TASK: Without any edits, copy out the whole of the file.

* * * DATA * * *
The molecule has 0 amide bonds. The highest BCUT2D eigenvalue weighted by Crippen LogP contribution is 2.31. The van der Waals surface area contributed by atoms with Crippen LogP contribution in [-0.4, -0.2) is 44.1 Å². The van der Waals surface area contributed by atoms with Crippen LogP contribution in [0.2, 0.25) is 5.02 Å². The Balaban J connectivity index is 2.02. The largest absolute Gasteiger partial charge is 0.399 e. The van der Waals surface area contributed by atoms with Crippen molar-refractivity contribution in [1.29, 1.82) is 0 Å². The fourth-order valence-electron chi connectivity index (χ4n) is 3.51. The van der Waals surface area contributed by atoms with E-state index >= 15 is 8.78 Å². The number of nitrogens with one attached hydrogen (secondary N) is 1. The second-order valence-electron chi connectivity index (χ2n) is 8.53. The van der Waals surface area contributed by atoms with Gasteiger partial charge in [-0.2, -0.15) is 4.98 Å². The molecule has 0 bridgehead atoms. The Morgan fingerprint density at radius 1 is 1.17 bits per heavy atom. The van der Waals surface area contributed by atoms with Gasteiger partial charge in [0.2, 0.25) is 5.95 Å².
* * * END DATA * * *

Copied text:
The molecule has 0 amide bonds. The highest BCUT2D eigenvalue weighted by Crippen LogP contribution is 2.31. The van der Waals surface area contributed by atoms with Crippen LogP contribution in [-0.4, -0.2) is 44.1 Å². The van der Waals surface area contributed by atoms with Crippen LogP contribution in [0.2, 0.25) is 5.02 Å². The Balaban J connectivity index is 2.02. The largest absolute Gasteiger partial charge is 0.399 e. The van der Waals surface area contributed by atoms with Crippen molar-refractivity contribution in [1.29, 1.82) is 0 Å². The fourth-order valence-electron chi connectivity index (χ4n) is 3.51. The van der Waals surface area contributed by atoms with E-state index >= 15 is 8.78 Å². The number of nitrogens with one attached hydrogen (secondary N) is 1. The second-order valence-electron chi connectivity index (χ2n) is 8.53. The van der Waals surface area contributed by atoms with Gasteiger partial charge in [-0.2, -0.15) is 4.98 Å². The molecule has 0 bridgehead atoms. The Morgan fingerprint density at radius 1 is 1.17 bits per heavy atom. The van der Waals surface area contributed by atoms with Gasteiger partial charge in [0.2, 0.25) is 5.95 Å².